But I’m not an expert on the tensile strength of steel or on evolutionary biology. I am an expert in theoretical physics, however. Credentials? Let’s see:

So with all of this in mind, my question to everyone is WHY?! Why do you think the LHC has a chance of destroying the Earth?

Why do you think that physicists are covering up some huge conspiracy so that they can get away with secretly destroying the planet with black holes? Not only is this a ludicrous idea, it isn’t physically possible.

Let me recap the real science here in as simple a way as I can:

  1. Black holes that are the mass of stars (or greater) have strong gravitational fields, and can grow by sucking up more of the matter around it.
  2. It may be possible to create black holes at a powerful particle accelerator that are much smaller than stars if there are special types of extra dimensions.
  3. These black holes, if we can create them, will not suck up matter quickly and grow. They are also energetically unstable, and will decay due to the laws of quantum mechanics.

But somehow, this doesn’t make it in to people’s brains, even when I spell it out like this. People hear the words “black hole” and freak out and dream of horrific deaths. Then they ignore the laws of physics that we already know and understand, and make up apocalyptic ones in their place.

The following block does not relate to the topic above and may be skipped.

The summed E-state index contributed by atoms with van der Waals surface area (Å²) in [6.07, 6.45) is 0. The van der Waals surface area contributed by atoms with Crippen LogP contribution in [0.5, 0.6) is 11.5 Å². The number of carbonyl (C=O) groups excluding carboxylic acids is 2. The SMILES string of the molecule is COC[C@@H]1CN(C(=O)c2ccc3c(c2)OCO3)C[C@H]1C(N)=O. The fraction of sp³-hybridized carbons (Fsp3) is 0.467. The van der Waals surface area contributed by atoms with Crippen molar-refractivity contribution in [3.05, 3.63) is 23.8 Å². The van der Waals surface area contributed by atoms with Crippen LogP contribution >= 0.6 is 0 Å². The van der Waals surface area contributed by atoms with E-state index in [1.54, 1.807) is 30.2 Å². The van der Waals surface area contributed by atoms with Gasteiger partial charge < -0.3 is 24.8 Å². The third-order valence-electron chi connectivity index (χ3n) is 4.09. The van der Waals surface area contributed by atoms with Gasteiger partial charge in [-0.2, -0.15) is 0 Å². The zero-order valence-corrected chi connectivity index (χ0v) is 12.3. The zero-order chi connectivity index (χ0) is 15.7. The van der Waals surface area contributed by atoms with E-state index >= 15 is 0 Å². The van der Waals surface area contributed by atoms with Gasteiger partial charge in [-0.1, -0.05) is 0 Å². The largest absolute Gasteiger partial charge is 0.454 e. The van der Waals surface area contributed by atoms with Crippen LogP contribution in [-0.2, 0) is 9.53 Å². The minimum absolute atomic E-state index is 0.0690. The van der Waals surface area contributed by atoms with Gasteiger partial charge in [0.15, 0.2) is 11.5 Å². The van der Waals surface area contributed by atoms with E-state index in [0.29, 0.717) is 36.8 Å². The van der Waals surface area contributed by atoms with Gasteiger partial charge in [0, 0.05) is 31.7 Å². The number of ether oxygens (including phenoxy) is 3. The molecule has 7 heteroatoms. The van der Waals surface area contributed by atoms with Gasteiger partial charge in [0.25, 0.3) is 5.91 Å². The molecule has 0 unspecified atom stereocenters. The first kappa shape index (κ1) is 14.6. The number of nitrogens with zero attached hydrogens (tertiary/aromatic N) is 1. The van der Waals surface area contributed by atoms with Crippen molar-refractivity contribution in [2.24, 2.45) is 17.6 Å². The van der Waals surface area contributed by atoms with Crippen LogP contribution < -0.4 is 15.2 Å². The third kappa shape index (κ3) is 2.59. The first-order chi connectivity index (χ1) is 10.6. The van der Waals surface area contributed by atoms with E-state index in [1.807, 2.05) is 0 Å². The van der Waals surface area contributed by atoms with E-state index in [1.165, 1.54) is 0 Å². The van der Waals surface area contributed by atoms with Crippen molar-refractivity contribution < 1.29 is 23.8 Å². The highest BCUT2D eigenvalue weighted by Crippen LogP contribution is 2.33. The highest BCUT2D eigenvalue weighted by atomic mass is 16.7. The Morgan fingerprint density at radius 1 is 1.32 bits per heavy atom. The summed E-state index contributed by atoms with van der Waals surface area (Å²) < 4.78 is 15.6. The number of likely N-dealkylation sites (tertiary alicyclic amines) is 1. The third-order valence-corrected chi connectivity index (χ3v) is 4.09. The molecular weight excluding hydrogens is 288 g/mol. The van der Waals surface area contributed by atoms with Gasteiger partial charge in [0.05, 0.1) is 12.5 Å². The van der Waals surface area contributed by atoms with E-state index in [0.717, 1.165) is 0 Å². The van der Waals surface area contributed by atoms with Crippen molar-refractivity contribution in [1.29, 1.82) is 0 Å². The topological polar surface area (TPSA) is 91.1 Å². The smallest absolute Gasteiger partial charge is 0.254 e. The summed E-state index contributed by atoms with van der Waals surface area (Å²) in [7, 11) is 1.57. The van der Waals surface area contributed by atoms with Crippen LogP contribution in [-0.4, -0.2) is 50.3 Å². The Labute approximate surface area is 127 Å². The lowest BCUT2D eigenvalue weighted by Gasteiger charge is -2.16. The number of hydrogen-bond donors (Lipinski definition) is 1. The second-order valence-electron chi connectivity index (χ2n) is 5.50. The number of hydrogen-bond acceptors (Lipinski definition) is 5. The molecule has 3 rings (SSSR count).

I will state it again, clearly and unambiguously:

There is no conceivable, realistic scenario where a black hole or anything else created at the LHC could destroy the world.

Even if black holes are created there, there is no way that it poses any danger to anyone. But I bet you I still get comments at the bottom of this post where people will write about Hawking Radiation, Walter Wagner, Plaga and Tankersley, and a whole host of other legitimate-sounding theories.

So if you do, please consider the following as you write: is there anything I could state to you, any fact or any evidence I could show you, that would convince you that the world is safe?


LHC Black Holes: Worst Case Scenario

September 10, 2008 on 10:48 am | In Physics, black holes | 166 Comments